Habitat for Humanity breaks ground in Kitchener
Member of Parliament (MP) Diane Finley, minister of human resources and skills development and minister responsible for Canada Mortgage and Housing Corporation (CMHC) was one of 30 volunteers that helped construct houses for Habitat for Humanity Waterloo Region in Kitchener on Aug. 19.
Working on the first two units of what will eventually be a 16-unit condominium complex owned by Habitat, Finley was joined by member of Parliament Peter Braid and Regional Chair Ken Seiling.
Both Finley and Braid are proud of the relationship the government has with Habitat and its sponsors like CMHC, who has donated $10,000 as well as volunteer hours to the build.
“Habitat for Humanity shares the same goals as us,” said Finley. “They want people to have safe, reliable, affordable housing. We believe home ownership is a stepping stone to good things.”
Finley was on-hand to help with the framing of the house, but said dry-walling was a favourite task of hers. “I’ll do anything they give me as long as it’s not electrical,” she said.
Braid, who was also present at the kickoff to the project on Aug. 16, admits to not being quite as handy as Finley, but was ready to work and commented on the importance of involvement in the community.
“Their success depends on volunteers,” he said, “It’s important to help.”
Seiling echoed that thought, saying volunteering with projects like this one to remind him of the difficult situations of others.
The build, located on Howe Drive, will span three years and will be completed in several stages. Habitat’s director of development Jerry Lawlor expects this first phase, consisting of five units, to be completed by November.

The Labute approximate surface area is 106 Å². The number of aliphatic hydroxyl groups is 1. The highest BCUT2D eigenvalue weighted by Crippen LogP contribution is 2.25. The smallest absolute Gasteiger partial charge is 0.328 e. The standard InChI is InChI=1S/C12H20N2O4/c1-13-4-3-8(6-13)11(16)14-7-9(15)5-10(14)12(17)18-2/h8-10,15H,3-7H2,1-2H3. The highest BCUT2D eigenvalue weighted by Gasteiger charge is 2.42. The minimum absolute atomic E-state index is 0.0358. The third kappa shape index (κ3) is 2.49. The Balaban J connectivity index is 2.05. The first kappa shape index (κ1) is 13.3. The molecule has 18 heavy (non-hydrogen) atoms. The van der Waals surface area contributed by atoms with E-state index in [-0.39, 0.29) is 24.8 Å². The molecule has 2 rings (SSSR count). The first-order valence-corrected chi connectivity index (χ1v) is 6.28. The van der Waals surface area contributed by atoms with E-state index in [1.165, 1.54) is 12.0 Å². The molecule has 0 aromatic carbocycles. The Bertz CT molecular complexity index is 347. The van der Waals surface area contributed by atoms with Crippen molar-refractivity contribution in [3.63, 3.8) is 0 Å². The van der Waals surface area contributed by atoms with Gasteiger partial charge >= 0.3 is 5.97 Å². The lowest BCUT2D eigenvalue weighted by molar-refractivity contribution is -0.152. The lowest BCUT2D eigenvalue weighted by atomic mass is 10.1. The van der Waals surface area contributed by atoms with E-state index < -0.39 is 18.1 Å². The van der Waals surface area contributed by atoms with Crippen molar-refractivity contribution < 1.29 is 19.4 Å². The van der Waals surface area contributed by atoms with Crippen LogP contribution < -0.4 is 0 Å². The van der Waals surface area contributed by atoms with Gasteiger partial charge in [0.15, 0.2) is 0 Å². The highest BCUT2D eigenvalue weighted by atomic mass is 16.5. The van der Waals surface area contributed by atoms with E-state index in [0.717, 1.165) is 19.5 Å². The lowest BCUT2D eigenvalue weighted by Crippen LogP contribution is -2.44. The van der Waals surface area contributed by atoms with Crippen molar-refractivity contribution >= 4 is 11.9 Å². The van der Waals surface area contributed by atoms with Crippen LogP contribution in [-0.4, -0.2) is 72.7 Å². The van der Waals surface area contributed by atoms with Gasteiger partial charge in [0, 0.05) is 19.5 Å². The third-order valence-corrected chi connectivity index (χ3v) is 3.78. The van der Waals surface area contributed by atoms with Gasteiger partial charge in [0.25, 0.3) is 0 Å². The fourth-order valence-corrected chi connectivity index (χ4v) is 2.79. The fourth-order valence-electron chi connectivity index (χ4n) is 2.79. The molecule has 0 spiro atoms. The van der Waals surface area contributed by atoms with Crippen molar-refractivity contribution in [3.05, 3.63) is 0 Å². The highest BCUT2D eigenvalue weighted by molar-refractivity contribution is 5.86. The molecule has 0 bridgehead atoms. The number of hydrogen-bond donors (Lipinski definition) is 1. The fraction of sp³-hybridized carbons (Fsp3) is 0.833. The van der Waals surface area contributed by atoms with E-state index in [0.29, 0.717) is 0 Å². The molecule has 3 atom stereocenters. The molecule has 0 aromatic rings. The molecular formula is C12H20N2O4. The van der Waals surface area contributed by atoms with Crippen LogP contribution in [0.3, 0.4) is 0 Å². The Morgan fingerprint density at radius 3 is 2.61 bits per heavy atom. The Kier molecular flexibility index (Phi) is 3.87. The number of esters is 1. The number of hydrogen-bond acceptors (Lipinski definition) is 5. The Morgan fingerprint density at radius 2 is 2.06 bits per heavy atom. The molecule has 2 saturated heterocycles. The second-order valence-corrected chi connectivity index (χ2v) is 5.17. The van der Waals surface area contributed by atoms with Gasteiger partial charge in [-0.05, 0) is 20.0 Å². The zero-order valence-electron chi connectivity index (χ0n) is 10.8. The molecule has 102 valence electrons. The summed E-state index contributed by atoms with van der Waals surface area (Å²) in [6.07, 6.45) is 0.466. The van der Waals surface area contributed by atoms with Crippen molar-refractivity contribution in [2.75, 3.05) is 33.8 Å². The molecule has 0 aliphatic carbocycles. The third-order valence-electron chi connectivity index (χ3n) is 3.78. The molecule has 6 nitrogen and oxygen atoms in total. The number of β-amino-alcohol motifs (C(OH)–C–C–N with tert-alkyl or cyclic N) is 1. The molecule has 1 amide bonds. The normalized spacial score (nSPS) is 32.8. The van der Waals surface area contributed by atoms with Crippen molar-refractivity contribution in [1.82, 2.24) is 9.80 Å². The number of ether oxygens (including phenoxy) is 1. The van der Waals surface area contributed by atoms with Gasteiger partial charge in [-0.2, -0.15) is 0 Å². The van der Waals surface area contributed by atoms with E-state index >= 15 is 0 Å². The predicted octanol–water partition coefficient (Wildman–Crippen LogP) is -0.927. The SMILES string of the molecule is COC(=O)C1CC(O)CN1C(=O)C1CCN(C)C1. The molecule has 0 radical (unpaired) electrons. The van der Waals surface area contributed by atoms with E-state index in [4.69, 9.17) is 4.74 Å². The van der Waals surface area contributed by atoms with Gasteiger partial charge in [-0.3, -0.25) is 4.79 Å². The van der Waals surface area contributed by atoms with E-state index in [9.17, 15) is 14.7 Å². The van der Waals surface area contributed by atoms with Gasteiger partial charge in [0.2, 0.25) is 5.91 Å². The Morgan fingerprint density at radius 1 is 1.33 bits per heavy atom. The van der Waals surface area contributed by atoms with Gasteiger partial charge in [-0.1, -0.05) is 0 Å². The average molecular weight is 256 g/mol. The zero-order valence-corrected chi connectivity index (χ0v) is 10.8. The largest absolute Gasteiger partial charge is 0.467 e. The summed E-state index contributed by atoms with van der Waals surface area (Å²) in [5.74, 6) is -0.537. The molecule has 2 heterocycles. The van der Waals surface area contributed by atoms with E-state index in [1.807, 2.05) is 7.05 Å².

Although this project has just begun, Habitat is already looking for its next build site in the area.
“The building permits were signed on a Friday and I started looking again on Monday,” said Habitat executive director Ken Freeman.
Not all of the recipients for this build have been selected, but Lawlor says Habitat is always screening applications. Qualifying recipients are given the opportunity to buy a Habitat home for fair market value with no down payment and very reasonable long-term mortgage rates geared towards income.
In addition to qualifying, recipients must donate what Freeman calls “sweat equity”, a commitment of 500 volunteer hours per two-parent family or 250 hours for a single parent family. Many choose to put the hours into building their own homes, but those that don’t have that opportunity will volunteer with other Habitat projects.
Freeman often jokes that the hours are long but the pay is low when working for a not-for-profit organization, despite the rewarding nature of the job.
In addition to the lengthy days, Habitat must struggle for resources, donations, volunteers and even land, competing against for profit developers with deep pockets who often buy up big chunks of property. Despite the difficulties in working for a charity, Freeman loves the work he does.
“It’s about your priorities and about how you fit into the world,” he said. “When all is said and done you put your head on the pillow and go ‘I made something good hap-pen’.”
To volunteer with Habitat for Humanity Waterloo Region please visit their web-site at www.hfhwr.ca.